It is necessary to work not 12 hours a day, but with you head.Steve Jobs
Let’s imagine that you are in control of your calendar, you are proficient in the skill of time management and you manage distractions around well. There is still a finite amount of time you can concentrate and stay focused on a task. Also, there is a finite amount of hours in a day. So, the only option is to improve your concentration skills and do it for a longer periods of time. And it is not easy.
The issue here is not that we are lacking concentration, but with a subject where we apply it. When we pay attention to something, we make a conscious (or unconscious) decision to be aware of that something, while tuning out everything else. And it is easier to pay attention to a social media content than on writing an essay.
So, how do I divert my attention and awareness to a task and keep it for a long period of time? This was the main question I tried to answer and came across the book Concentration by Kam Knight. While there is no quick fix for this issue, I have learnt some new interesting techniques.
The book starts with explaining the concept of awareness and defines what have impact on one’s concentration. Verbal thoughts, visual images and physical feelings. The largest part of the book is a collection of concentration training exercises. It includes exercises for both mind and body.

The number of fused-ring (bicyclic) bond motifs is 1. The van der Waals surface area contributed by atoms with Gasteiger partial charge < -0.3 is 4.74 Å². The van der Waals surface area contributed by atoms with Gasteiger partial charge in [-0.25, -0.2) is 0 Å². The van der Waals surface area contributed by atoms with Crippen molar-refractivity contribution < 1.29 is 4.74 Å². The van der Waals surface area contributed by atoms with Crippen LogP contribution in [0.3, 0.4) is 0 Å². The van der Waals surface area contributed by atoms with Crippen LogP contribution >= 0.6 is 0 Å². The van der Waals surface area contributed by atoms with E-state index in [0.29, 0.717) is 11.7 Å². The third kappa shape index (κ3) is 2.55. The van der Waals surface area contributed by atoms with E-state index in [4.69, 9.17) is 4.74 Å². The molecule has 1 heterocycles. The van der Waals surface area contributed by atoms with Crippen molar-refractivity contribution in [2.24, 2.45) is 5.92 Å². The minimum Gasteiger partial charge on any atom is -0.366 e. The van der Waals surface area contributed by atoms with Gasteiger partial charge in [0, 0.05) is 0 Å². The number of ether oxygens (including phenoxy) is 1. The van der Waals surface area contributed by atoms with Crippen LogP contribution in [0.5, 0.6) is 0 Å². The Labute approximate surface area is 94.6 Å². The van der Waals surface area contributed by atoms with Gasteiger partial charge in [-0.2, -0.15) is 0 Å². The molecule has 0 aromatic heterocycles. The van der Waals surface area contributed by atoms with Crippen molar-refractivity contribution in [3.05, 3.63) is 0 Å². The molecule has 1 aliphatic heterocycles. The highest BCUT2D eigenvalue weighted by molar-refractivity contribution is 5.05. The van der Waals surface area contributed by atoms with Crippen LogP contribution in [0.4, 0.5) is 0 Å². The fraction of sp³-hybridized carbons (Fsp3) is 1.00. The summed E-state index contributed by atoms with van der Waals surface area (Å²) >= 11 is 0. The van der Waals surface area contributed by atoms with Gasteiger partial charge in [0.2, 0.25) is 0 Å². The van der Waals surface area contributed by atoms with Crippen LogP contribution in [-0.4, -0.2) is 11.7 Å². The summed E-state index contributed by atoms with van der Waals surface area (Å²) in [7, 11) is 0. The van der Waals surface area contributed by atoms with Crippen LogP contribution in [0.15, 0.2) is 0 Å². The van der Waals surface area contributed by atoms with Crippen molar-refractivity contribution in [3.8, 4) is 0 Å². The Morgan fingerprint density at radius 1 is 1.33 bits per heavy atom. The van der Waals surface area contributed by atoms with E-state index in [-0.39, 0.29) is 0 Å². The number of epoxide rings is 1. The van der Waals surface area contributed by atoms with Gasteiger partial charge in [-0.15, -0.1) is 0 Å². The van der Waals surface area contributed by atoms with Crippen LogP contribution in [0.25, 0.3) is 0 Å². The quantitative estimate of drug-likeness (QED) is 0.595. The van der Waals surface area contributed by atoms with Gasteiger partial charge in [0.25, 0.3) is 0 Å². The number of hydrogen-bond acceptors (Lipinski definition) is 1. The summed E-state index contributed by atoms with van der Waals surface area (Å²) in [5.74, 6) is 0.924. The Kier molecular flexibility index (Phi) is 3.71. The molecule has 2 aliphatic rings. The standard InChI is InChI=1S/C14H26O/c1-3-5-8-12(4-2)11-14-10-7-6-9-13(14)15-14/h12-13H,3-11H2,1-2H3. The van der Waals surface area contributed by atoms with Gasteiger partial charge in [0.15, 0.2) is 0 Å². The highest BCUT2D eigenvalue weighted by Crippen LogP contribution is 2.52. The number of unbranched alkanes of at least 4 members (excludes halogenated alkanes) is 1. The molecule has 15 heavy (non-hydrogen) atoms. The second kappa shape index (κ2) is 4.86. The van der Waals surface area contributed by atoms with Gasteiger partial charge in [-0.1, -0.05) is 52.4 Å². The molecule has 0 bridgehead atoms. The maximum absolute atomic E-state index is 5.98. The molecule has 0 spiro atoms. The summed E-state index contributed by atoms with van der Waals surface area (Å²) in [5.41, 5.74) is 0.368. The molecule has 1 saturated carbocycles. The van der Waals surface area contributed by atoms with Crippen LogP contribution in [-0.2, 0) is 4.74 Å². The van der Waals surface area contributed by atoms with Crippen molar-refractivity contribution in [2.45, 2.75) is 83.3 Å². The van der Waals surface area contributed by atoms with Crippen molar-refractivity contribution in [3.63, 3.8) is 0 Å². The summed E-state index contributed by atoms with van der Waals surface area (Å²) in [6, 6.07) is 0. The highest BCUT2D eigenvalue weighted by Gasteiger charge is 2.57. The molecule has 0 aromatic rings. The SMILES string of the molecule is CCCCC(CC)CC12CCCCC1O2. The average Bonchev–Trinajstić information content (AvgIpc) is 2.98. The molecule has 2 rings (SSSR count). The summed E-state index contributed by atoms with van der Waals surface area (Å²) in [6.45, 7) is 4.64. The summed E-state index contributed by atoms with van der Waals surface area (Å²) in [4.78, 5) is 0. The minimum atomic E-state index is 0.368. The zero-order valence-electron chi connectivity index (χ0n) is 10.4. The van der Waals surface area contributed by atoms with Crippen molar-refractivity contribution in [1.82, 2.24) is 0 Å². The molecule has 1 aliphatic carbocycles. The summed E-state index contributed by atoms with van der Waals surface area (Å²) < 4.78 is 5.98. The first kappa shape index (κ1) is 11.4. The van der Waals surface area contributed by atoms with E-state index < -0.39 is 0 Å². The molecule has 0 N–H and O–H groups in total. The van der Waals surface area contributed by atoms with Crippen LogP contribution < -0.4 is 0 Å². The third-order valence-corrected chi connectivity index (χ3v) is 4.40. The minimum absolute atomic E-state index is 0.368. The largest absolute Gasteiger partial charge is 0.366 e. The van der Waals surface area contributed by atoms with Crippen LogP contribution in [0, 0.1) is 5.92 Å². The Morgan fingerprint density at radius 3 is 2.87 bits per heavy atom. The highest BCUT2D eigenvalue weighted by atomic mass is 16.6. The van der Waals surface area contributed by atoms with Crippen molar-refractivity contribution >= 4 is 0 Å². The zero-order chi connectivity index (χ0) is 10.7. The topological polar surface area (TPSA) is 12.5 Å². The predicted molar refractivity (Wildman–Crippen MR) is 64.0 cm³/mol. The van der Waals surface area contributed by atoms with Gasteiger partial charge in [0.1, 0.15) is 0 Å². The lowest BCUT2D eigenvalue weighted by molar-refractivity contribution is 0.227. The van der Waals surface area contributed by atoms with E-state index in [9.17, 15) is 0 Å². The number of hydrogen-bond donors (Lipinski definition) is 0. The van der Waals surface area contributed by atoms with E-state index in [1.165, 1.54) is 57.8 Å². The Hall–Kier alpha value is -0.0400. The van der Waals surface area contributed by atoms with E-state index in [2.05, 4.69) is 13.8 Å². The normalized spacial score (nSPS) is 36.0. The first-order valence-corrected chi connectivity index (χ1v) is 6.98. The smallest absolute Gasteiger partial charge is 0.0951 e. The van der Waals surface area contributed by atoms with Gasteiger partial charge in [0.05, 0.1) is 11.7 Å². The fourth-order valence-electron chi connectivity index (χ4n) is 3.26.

It was really surprising for me to discover that major part of the techniques have a lot in common with meditation and mindfulness. The book talks about visualization, calming the one’s internal dialogue, retrieval and etc. All these things are well known instruments that are a foundation for every meditation practitioner.
But, like in a good video game, these techniques are easy to learn but hard to master. Constant conscious effort is required to implement concentration training in daily routine and push the limits every day day by a millimeter. I have selected several tools that I will try to adopt and test if I will see an improvement.
Overall, it is a great book, even if it is a compilation of well known practices. I highly recommend it for everyone who is interested to improve their concentration skills. 5 out of 5.